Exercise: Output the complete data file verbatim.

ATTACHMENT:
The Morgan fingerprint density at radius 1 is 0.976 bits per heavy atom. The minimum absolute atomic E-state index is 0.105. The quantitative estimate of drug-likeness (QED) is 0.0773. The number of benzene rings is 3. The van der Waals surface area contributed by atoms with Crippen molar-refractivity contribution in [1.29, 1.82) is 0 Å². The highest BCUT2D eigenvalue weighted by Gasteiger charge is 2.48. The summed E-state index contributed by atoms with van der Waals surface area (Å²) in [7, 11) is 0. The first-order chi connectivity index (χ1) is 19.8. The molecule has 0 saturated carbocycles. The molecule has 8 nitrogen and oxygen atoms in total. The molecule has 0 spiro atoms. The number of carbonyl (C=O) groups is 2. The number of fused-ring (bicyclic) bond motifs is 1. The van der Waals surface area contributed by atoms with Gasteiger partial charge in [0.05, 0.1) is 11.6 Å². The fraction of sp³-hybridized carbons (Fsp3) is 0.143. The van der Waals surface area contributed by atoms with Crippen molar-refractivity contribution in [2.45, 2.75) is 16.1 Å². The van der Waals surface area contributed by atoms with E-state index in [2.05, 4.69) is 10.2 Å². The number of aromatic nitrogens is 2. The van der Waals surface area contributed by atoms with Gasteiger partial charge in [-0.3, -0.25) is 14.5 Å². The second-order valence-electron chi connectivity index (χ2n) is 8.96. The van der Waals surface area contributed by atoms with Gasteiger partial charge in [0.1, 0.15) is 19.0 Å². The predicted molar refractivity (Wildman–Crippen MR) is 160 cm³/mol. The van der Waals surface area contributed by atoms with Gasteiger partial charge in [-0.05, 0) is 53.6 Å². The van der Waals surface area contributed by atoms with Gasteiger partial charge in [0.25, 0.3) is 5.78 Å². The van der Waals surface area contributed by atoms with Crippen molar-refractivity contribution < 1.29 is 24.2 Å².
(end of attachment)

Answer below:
The Morgan fingerprint density at radius 1 is 0.976 bits per heavy atom. The minimum absolute atomic E-state index is 0.105. The quantitative estimate of drug-likeness (QED) is 0.0773. The number of benzene rings is 3. The van der Waals surface area contributed by atoms with Crippen molar-refractivity contribution in [1.29, 1.82) is 0 Å². The highest BCUT2D eigenvalue weighted by Gasteiger charge is 2.48. The summed E-state index contributed by atoms with van der Waals surface area (Å²) in [7, 11) is 0. The first-order chi connectivity index (χ1) is 19.8. The molecule has 0 saturated carbocycles. The molecule has 8 nitrogen and oxygen atoms in total. The molecule has 0 spiro atoms. The number of carbonyl (C=O) groups is 2. The number of fused-ring (bicyclic) bond motifs is 1. The van der Waals surface area contributed by atoms with Gasteiger partial charge in [0.05, 0.1) is 11.6 Å². The fraction of sp³-hybridized carbons (Fsp3) is 0.143. The van der Waals surface area contributed by atoms with Crippen molar-refractivity contribution in [2.45, 2.75) is 16.1 Å². The van der Waals surface area contributed by atoms with E-state index in [2.05, 4.69) is 10.2 Å². The number of aromatic nitrogens is 2. The van der Waals surface area contributed by atoms with Gasteiger partial charge in [-0.3, -0.25) is 14.5 Å². The second-order valence-electron chi connectivity index (χ2n) is 8.96. The van der Waals surface area contributed by atoms with Gasteiger partial charge in [0.1, 0.15) is 19.0 Å². The predicted molar refractivity (Wildman–Crippen MR) is 160 cm³/mol. The van der Waals surface area contributed by atoms with Gasteiger partial charge in [-0.05, 0) is 53.6 Å². The van der Waals surface area contributed by atoms with Gasteiger partial charge in [0.25, 0.3) is 5.78 Å². The van der Waals surface area contributed by atoms with Crippen molar-refractivity contribution < 1.29 is 24.2 Å².